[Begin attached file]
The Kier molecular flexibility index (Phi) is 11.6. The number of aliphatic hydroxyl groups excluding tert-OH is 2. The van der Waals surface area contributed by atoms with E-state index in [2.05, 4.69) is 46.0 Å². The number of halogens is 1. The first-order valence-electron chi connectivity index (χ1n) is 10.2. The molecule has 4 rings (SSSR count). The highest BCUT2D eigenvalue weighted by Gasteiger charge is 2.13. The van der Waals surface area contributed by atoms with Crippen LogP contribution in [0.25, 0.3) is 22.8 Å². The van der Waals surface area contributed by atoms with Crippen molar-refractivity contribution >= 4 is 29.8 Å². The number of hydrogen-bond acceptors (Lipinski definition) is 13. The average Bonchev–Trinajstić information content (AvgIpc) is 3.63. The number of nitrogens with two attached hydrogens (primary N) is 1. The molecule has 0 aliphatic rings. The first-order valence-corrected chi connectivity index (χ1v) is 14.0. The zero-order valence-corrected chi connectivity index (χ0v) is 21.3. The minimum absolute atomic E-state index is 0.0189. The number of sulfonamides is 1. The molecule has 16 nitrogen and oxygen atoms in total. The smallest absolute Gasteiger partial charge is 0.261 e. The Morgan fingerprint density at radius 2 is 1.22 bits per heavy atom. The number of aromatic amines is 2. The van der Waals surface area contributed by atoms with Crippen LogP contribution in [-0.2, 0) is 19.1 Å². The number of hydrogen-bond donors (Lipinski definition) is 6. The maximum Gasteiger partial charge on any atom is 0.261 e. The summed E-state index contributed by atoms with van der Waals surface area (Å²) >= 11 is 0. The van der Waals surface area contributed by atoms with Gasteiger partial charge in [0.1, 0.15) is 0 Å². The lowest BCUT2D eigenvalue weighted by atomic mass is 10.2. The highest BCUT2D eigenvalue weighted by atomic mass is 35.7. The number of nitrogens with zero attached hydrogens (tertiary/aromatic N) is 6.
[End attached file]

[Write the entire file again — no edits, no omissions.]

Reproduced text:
The Kier molecular flexibility index (Phi) is 11.6. The number of aliphatic hydroxyl groups excluding tert-OH is 2. The van der Waals surface area contributed by atoms with E-state index in [2.05, 4.69) is 46.0 Å². The number of halogens is 1. The first-order valence-electron chi connectivity index (χ1n) is 10.2. The molecule has 4 rings (SSSR count). The highest BCUT2D eigenvalue weighted by Gasteiger charge is 2.13. The van der Waals surface area contributed by atoms with Crippen LogP contribution in [0.25, 0.3) is 22.8 Å². The van der Waals surface area contributed by atoms with Crippen molar-refractivity contribution >= 4 is 29.8 Å². The number of hydrogen-bond acceptors (Lipinski definition) is 13. The average Bonchev–Trinajstić information content (AvgIpc) is 3.63. The number of nitrogens with two attached hydrogens (primary N) is 1. The molecule has 0 aliphatic rings. The first-order valence-corrected chi connectivity index (χ1v) is 14.0. The zero-order valence-corrected chi connectivity index (χ0v) is 21.3. The minimum absolute atomic E-state index is 0.0189. The number of sulfonamides is 1. The molecule has 16 nitrogen and oxygen atoms in total. The smallest absolute Gasteiger partial charge is 0.261 e. The Morgan fingerprint density at radius 2 is 1.22 bits per heavy atom. The number of aromatic amines is 2. The van der Waals surface area contributed by atoms with Crippen LogP contribution in [-0.2, 0) is 19.1 Å². The number of hydrogen-bond donors (Lipinski definition) is 6. The maximum Gasteiger partial charge on any atom is 0.261 e. The summed E-state index contributed by atoms with van der Waals surface area (Å²) >= 11 is 0. The van der Waals surface area contributed by atoms with Gasteiger partial charge in [0.1, 0.15) is 0 Å². The lowest BCUT2D eigenvalue weighted by atomic mass is 10.2. The highest BCUT2D eigenvalue weighted by atomic mass is 35.7. The number of nitrogens with zero attached hydrogens (tertiary/aromatic N) is 6.